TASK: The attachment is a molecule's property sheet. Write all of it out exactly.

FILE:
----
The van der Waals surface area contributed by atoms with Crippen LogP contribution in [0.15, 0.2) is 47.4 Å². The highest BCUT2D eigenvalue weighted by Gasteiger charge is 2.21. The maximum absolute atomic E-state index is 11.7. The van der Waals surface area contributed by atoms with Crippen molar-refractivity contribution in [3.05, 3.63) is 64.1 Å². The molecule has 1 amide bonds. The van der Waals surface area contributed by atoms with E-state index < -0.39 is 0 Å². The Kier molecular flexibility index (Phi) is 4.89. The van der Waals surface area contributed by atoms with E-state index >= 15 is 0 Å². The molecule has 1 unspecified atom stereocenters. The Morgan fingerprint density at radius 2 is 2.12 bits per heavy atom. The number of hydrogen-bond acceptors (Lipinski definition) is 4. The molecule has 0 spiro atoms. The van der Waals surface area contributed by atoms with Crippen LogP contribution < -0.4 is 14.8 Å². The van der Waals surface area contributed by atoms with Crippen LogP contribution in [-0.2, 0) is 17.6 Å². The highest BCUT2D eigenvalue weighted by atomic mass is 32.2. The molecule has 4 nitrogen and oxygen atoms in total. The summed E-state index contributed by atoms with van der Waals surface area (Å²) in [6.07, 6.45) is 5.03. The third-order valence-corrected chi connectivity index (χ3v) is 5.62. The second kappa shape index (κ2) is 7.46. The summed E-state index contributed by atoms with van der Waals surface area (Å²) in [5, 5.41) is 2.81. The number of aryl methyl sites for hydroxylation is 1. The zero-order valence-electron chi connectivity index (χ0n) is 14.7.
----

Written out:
The van der Waals surface area contributed by atoms with Crippen LogP contribution in [0.15, 0.2) is 47.4 Å². The highest BCUT2D eigenvalue weighted by Gasteiger charge is 2.21. The maximum absolute atomic E-state index is 11.7. The van der Waals surface area contributed by atoms with Crippen molar-refractivity contribution in [3.05, 3.63) is 64.1 Å². The molecule has 1 amide bonds. The van der Waals surface area contributed by atoms with E-state index < -0.39 is 0 Å². The Kier molecular flexibility index (Phi) is 4.89. The van der Waals surface area contributed by atoms with E-state index >= 15 is 0 Å². The molecule has 1 unspecified atom stereocenters. The Morgan fingerprint density at radius 2 is 2.12 bits per heavy atom. The number of hydrogen-bond acceptors (Lipinski definition) is 4. The molecule has 0 spiro atoms. The van der Waals surface area contributed by atoms with Crippen LogP contribution < -0.4 is 14.8 Å². The van der Waals surface area contributed by atoms with Crippen LogP contribution in [-0.2, 0) is 17.6 Å². The highest BCUT2D eigenvalue weighted by atomic mass is 32.2. The molecule has 4 nitrogen and oxygen atoms in total. The summed E-state index contributed by atoms with van der Waals surface area (Å²) in [6.07, 6.45) is 5.03. The third-order valence-corrected chi connectivity index (χ3v) is 5.62. The second kappa shape index (κ2) is 7.46. The summed E-state index contributed by atoms with van der Waals surface area (Å²) in [5, 5.41) is 2.81. The number of aryl methyl sites for hydroxylation is 1. The zero-order valence-electron chi connectivity index (χ0n) is 14.7.